Productboard AI is now generally available!
We recently wrote about interviewing customers to get beyond their initial asks to find out what they really need. In the article, we mentioned that the “5 Whys” is a popular and effective method for talking to customers. We also elaborated on how we use that framework. Of course, interviewing, whether it be with job candidates, customers, or sources for a story, can be a bit of an art and science.
“When you’re a product leader, people look to you for answers. Why is the churn rate high? Why is feature X not being used? How do we get revenue up? And most importantly, what are we going to do to fix it all?”
Jeremy Saenz, Kajabi’s Vice President of Product knows only too well how stressful the transition from a technical role like engineering to product management can be, and how that stress can manifest as a kind of impostor syndrome.
Product Managers listen, prioritize, and build. To do all of these things, they must wear multiple hats to build the best products for their customers.
Hubert Palan is one of the more curious and enthusiastic people I’ve met in this lifetime. He’s also spent much of the past five years speaking with hundreds of product managers, trying to learn what they’d expect a dream all-in-one tool for product managers to do. So when I asked Hubert recently what piece of advice he’d offer PMs, he did what he often does — responded with a story…
I get asked this question a lot. Either because folks are hiring a product manager or because they want to get better at product management themselves.
We have recently been looking for some great design and engineering minds to join our productboard team. Having done hundreds of interviews in the past, I have been following my recruiting routine of screening candidates, asking about their past experiences, fishing for concrete examples of brilliance, drive, and leadership in their fields.
I want to forget, at least for now, the obvious need for a clear overarching vision, trust, accountability and a culture of cooperation. Without these, you will not build a great product no matter what, so let’s assume that these are in place. (Wishful thinking, I know, but let’s not go there now.)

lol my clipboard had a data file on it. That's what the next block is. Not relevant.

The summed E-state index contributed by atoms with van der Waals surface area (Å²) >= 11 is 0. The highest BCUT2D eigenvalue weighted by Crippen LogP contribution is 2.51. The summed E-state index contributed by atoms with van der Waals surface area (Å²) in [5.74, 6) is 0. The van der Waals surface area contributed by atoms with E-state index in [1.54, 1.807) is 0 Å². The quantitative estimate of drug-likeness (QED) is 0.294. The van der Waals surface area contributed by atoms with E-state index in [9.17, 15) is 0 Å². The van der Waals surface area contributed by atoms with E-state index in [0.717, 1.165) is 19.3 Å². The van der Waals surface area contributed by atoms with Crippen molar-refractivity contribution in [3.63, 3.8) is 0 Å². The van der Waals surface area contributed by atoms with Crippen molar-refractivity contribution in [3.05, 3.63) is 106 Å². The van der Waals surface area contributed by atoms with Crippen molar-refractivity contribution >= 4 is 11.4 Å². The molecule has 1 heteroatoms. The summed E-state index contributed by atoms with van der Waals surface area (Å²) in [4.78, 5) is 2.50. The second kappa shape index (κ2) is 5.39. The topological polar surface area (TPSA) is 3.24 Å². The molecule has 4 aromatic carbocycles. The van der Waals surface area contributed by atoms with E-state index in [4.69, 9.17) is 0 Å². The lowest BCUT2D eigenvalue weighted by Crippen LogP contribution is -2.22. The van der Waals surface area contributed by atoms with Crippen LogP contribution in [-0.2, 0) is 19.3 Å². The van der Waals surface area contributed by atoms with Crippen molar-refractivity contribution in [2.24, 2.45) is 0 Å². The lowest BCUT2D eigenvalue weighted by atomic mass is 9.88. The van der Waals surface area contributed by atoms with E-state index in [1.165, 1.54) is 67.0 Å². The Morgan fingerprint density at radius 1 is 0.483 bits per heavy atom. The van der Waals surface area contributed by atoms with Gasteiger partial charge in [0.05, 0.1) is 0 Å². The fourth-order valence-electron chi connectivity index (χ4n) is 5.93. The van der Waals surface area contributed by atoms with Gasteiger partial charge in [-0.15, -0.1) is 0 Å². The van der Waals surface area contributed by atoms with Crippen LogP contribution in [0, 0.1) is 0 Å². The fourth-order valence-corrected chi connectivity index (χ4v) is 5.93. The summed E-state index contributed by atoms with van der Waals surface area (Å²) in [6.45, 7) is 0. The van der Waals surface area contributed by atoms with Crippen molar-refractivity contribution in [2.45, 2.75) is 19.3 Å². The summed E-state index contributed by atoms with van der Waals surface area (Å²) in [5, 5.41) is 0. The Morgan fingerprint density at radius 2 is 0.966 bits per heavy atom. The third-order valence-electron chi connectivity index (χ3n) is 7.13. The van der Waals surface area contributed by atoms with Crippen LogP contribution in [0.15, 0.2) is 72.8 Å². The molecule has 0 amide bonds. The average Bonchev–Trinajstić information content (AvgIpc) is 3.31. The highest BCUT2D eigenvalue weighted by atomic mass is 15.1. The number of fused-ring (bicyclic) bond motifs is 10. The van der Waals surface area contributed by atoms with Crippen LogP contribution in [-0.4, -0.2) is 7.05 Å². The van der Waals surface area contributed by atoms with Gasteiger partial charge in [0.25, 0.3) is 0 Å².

Given the long history of myriad frameworks and methodologies, it seems like the customer, her goals, pains and motivations are besieged on every front. Everyone is trying to analyze her, everyone is trying to understand her, everyone is trying to learn how to satisfy her.
Everyone is on the same page when it comes to understanding who exactly the target customer is, what her key goals and pains are, and what solution alternatives are available to her. Nothing can stop them from building a product that will be a runaway success.
Well, not so fast.
It turns out that there is often a striking divide and lack of alignment in terms of understanding users, their goals and pains, and available solution alternatives (alternatives in the sense of competitive products or non-consumption).
Product Management seems to be the least defined and standardized discipline out of the corporate functions — sales, support, HR, finance, engineering, even demand generation tends to have much more standardized structure and best practices.